I don't usually record everything in one shot. I split my script into chunks and sometimes start again over and over because of speech problems (“er”, “oups”, repetition, forgetting what I want to say, etc.). So I end up with several chunks: some go directly to the trash, and I assemble the other ones in a video editor later.
The (Perl) script
record_videos_in_a_row.pl allows you to do this:
perl record_videos_in_a_row.pl 1820 720 1920 0
It will ask you to press
Enter to start recording, and
Ctrl-C to stop, and wait for the next recording. Each time you press
Ctrl-C, it will create two files named:
If you stop the script and want to relaunch it, but already have a serie
03... files, then you can add the next counter at the end of
the parameter list:
perl record_videos_in_a_row.pl 1820 720 1920 0 4
You may want to edit the audio, for example normalizing the sound and reducing the noise. I use the audacity for that. You just have to import each
.mp3 file, use the
noise reduction (and maybe the
normalization) filter and save the file back to the disk.
Now we want to merge the audio and video into one file:
ffmpeg -i video.mp4 -i cleaned-audio.mp3 -vcodec copy -acodec copy merged.mp4
Note that if you have decided to save the audio in raw format (
.wav) rather than in
ffmpeg -i video.mp4 -i cleaned-audio.wav -vcodec copy -acodec mp3 merged.mp4
You will need to do this for each file
02.mp4, etc., so you can use a loop:
for f in *.mp4: do fn=$(basename -s .mp4 $f) ffmpeg -i $fn.mp4 -i $fn.mp3 -vcodec copy -acodec copy $fn-merged.mp4 done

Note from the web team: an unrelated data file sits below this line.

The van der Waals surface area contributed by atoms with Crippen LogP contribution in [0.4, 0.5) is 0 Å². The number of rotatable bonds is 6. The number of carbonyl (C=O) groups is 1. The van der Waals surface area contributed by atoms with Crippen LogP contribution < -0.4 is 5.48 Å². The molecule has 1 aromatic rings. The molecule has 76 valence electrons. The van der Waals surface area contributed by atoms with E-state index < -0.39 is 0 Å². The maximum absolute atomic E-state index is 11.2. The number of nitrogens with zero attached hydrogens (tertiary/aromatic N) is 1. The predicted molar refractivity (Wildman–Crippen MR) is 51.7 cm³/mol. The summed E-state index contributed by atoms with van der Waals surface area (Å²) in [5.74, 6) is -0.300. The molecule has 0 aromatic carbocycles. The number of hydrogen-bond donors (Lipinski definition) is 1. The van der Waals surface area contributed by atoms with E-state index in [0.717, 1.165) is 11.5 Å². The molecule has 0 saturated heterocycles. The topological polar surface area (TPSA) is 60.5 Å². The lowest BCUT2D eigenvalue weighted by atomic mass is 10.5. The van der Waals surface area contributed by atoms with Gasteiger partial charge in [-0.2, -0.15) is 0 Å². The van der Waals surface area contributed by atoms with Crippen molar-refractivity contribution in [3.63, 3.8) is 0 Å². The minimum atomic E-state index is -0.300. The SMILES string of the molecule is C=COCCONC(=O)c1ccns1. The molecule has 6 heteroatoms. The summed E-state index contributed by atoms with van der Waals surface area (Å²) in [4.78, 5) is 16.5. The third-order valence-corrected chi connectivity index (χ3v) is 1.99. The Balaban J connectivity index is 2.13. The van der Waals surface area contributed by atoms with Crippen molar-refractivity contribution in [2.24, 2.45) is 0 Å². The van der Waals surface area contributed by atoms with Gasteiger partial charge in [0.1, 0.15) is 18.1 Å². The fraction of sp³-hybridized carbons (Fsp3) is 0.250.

merge.sh script to do that:
bash merge.sh path/to/dir
Here the options I have used to export my videos. Note that Shotcut has a profile for Youtube.
Profile (HDV 720 24p 1280x720):
1280x720(width x height)
- aspect ratio:
- pixel ratio:
- frame rate:
- scan mode:
- B frames:
- rate control:
- bit rate / quality:
aacdepending of the software)
- sample rate:
- channel layout:
- rate control:
- bit rate / quality:
You may want to edit the video, then record the voice over in high quality with audacity, without keyboard strokes. Just open audacity, and play the video while recording. You must be synchronized! To merge, use the video editor (but this might re-encode the video, which is lossy and time-consuming), or one of the above commands.
You may want to edit the video and export it with the original sound (as a guide), or without it. Then record a new voice over and edit the new sound in audacity, then export it. If you have exported the original sound, you will need to replace it by the new sound:
I have learned that you can record with VLC.
All the scripts in this repositories are distributed under the terms of the MIT license (see the